Polyolefin polymers such as polyethylene and polypropylene are made from very long chains of saturated hydrocarbons that in terms of molecular structure and overall composition are very similar to mineral oils, and by breaking down the hydrocarbon chains of the plastic into smaller parts, oils and waxes having similar properties to refined mineral oils can be obtained. Processed pyrolysis products can have very low sulfur, nitrogen and aromatics content compared to mineral oil sources, and so offer the potential for providing cleaner fuels. Oils and waxes obtained from plastics can also be used to provide feedstocks that can be refined and blended with existing products to produce high quality base oils. Other plastics that contain aromatic hydrocarbon rings, such as polyethylene terephthalate (PET) and polystyrene can also be decomposed to give liquid products containing aromatic hydrocarbons that have the potential for use in chemical industries. Polyvinyl chloride (PVC) poses some additional challenges when treated by pyrolysis due to formation of hydrochloric acid from the chlorine in the polymer, which can lead to corrosion of equipment.

Of course, a constant issue with all recycling technologies has been the feed material available, which tends to be unsorted and comprises a mix of different plastics. However, Professor Martin Atkins, chief executive of Green Lizard Technologies, who is involved in a planned 200,000 tonne waste plastic recycling plant in the US and a 50,000 tonne plant in the UK, states that recent technological developments have helped to address this particular issue.

Patent landscape

Growing interest in processes for repurposing plastic waste into higher value materials, such as oils and waxes for lubricants, can be monitored by observing patent filing trends in the area. Figure 1 shows numbers of international PCT applications found in a basic search for patent applications mentioning pyrolysis of plastics. While the number of applications appears to have remained relatively constant in recent years, it has roughly doubled over the past decade, increasing fourfold in the last 20 years.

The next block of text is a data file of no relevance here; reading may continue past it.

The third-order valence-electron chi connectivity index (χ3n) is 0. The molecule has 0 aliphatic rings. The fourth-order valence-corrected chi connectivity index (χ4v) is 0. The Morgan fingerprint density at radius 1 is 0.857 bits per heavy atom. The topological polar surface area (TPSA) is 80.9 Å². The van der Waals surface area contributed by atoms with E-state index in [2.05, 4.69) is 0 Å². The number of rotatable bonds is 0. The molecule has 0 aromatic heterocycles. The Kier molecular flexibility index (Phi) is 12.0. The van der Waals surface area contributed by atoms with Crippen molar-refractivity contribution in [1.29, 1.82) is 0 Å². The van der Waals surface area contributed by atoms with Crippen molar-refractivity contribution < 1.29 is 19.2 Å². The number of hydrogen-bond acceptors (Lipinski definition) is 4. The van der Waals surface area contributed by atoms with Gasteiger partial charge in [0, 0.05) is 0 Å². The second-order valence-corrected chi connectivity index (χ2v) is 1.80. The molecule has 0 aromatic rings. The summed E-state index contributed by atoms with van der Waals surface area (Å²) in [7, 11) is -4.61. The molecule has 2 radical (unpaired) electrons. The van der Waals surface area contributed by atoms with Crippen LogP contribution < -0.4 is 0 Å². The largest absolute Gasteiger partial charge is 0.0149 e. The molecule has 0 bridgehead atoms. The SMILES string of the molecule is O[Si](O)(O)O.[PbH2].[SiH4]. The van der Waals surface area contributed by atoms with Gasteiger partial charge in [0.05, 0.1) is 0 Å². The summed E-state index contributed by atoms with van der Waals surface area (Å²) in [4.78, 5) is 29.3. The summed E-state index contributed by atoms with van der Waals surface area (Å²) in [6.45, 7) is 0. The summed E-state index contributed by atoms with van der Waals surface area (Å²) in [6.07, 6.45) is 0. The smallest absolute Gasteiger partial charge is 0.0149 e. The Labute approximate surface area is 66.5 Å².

Figure 1: Number of PCT applications and granted European applications by publication year that mention pyrolysis of plastics

Waste plastic to fuel conversion figure 1

One different way to look at the sector through patent trends is to look at how many patents are being granted each year. Taking a patent application from filing through to grant requires commitment on top of the cost of an initial filing, and so the number of patents going through to grant could better reflect the level of active commercial interest in the area. Figure 1, which also shows granted European patents, illustrates a sharp increase in the number of patents being granted the last few years. While it is not possible to say for certain what the reason for this is, it suggests an increasing desire for granted and enforceable patent protection in what seems to be a growing market.

Looking at the top filing entities in the field, many patent filings relating to plastic pyrolysis have historically come from large corporations such as Toshiba and Chevron, as well as BASF, who have recently announced a scheme to convert waste plastics into chemical feedstocks (Figure 2). In addition to large corporations, in recent times much of the activity in the plastic recycling field has come from relatively newer companies such as Trifol Resources, Recycling technologies and
Greenmantra Technologies.

Figure 2: Number of PCT patent filings by applicant (Search Output provided by Coller IP)

Waste plastic to fuel conversion figure 2

The trends in patent filings and the increased public interest in dealing with plastic waste in a more ‘green’ way point to a bright future for plastic recycling technologies.

For applicants filing patent applications at the UK Intellectual Property Office, it is also worth bearing in mind that technologies in this area will likely qualify for accelerated processing of patent applications via the free Green Channel programme.

This article was first published in the June 2019 edition of Intellectual Property Magazine.